A relationship manager has a full-time or near-full-time role
As noted, the pricing and contractual phase of the relationship can create an adversarial environment. Providers are sometimes uncertain that they can even recover their costs, much less make margins. In these cases, the provider will need to concentrate disproportionately on recovering costs, under pressure from senior managers, a situation that results in trade-offs not ultimately beneficial to the client. Concern over cost containment can lead to inflexibility in interpreting the letter and spirit of the contract, which, in turn, can lead to an adversarial relationship.
The solution for one troubled IT outsourcing arrangement we studied was the appointment by the client of a full-time relationship manager. Part of that manager’s job was aligning the provider’s organizational structure with the client’s. The client simply had taken the structure of the incumbent supplier and moved it over to the new supplier—a situation that did not succeed at all. Consequently, the client formalized its management reporting processes, outlining senior management meetings at which supplier performance would be monitored and reviewed. That would then determine when payments and bonuses got paid.
The partners are transparent
Collaborative approaches to resolving issues or conflicts require high levels of trust and honesty. From a practical perspective, that means being transparent about a range of issues from general goals to specific pricing concerns.
Transparency was one of the top three things interviewees cited when asked about the secrets to great collaboration. In the words of a delivery manager at a provider for a global technology conglomerate, “We know exactly what the client is looking for because they are open with us about the key performance indicators they’re being measured on. That way, we can then say, ‘Let’s figure out a way we can work together on hitting those metrics.’ ”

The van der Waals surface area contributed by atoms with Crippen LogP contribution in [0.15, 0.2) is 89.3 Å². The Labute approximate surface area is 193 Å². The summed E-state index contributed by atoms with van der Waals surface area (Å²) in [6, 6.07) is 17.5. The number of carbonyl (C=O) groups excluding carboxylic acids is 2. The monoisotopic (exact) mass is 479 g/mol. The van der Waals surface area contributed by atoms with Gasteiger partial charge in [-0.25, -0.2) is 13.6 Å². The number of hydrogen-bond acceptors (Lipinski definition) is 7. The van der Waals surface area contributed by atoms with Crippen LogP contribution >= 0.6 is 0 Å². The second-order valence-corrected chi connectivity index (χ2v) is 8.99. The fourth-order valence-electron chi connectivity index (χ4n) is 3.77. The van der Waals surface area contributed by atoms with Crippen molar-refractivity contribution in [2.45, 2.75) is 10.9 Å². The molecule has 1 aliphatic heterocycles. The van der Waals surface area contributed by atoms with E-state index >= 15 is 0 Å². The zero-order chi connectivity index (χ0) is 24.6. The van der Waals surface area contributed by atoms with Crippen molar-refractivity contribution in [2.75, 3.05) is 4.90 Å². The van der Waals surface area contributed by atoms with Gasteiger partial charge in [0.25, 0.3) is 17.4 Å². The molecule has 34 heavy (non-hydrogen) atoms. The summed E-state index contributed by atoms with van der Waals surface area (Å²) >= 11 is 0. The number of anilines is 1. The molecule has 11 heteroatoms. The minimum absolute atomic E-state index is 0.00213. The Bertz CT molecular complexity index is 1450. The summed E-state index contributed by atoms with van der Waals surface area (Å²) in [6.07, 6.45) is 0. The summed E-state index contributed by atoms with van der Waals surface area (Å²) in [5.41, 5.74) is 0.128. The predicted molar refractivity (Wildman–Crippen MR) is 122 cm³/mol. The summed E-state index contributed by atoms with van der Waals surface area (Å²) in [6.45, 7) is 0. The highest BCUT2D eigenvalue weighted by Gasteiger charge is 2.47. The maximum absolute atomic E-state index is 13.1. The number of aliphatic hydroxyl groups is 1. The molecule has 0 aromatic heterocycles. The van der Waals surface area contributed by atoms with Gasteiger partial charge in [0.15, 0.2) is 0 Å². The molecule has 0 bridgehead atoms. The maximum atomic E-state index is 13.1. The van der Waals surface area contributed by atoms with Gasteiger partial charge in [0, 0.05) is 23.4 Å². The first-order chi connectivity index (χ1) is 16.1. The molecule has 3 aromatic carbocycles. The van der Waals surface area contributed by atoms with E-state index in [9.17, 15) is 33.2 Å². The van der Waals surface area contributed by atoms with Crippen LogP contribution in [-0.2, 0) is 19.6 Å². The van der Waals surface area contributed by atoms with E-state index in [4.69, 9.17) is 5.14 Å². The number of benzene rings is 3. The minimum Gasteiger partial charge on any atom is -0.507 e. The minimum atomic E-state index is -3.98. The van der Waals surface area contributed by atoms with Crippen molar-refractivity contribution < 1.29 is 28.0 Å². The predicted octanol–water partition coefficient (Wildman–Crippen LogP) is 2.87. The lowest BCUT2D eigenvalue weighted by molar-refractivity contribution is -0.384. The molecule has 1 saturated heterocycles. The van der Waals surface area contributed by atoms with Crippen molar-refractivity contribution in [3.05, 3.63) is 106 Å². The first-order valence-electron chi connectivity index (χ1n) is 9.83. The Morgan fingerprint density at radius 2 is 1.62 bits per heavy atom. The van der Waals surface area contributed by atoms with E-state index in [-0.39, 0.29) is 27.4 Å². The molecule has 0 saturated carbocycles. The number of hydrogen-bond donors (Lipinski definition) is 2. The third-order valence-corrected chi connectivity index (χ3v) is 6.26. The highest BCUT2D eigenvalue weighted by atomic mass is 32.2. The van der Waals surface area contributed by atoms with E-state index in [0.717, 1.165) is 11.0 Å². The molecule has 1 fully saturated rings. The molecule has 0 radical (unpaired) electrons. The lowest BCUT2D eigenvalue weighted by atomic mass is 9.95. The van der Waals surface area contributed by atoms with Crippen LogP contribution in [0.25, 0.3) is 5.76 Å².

The partners care about and protect each other’s commercial interests
In collaborative approaches to conflict resolution, each side cares about the other’s commercial interests. This is not mere altruism; it is actually in the client’s best interest to care about and protect the provider’s commercial interests, and vice versa, because service performance is tied to financial performance.
The need to be concerned with each other’s financial viability was confirmed by earlier research we conducted into IT outsourcing. In that research, for example, we investigated what happened to outsourcing performance when providers failed to meet their margins. In 15 cases of missed provider margins, 80 percent reported poor outsourcing performance. In 70 cases when the provider met its target margins, only 27 percent reported poor outsourcing performance.
Since the aim was to create a new commercial deal that benefited both parties, partners were willing to renegotiate when one party was financially disadvantaged. In one IT outsourcing arrangement we studied, the provider had made a number of naïve assumptions about the work involved and the resources that would be necessary. The provider had no choice but to alert the client and request an early contract renegotiation. The client responded favorably. Although the renegotiation phase was stressful for both parties, the ultimate outcome was, in fact, a positive experience for the long-term relationship.
On one account, the initial contract was priced using different rate cards for different types of work. After the transition, the client came to the provider and explained that its business case was not being met because it had underestimated the complexity of the pricing mechanism and the range of skills needed. The client asked to renegotiate the pricing mechanism. The provider agreed to a flat rate card in exchange for a longer contract and an increased scope of work. Both parties negotiated a better deal, and the relationship is now a high-performing one.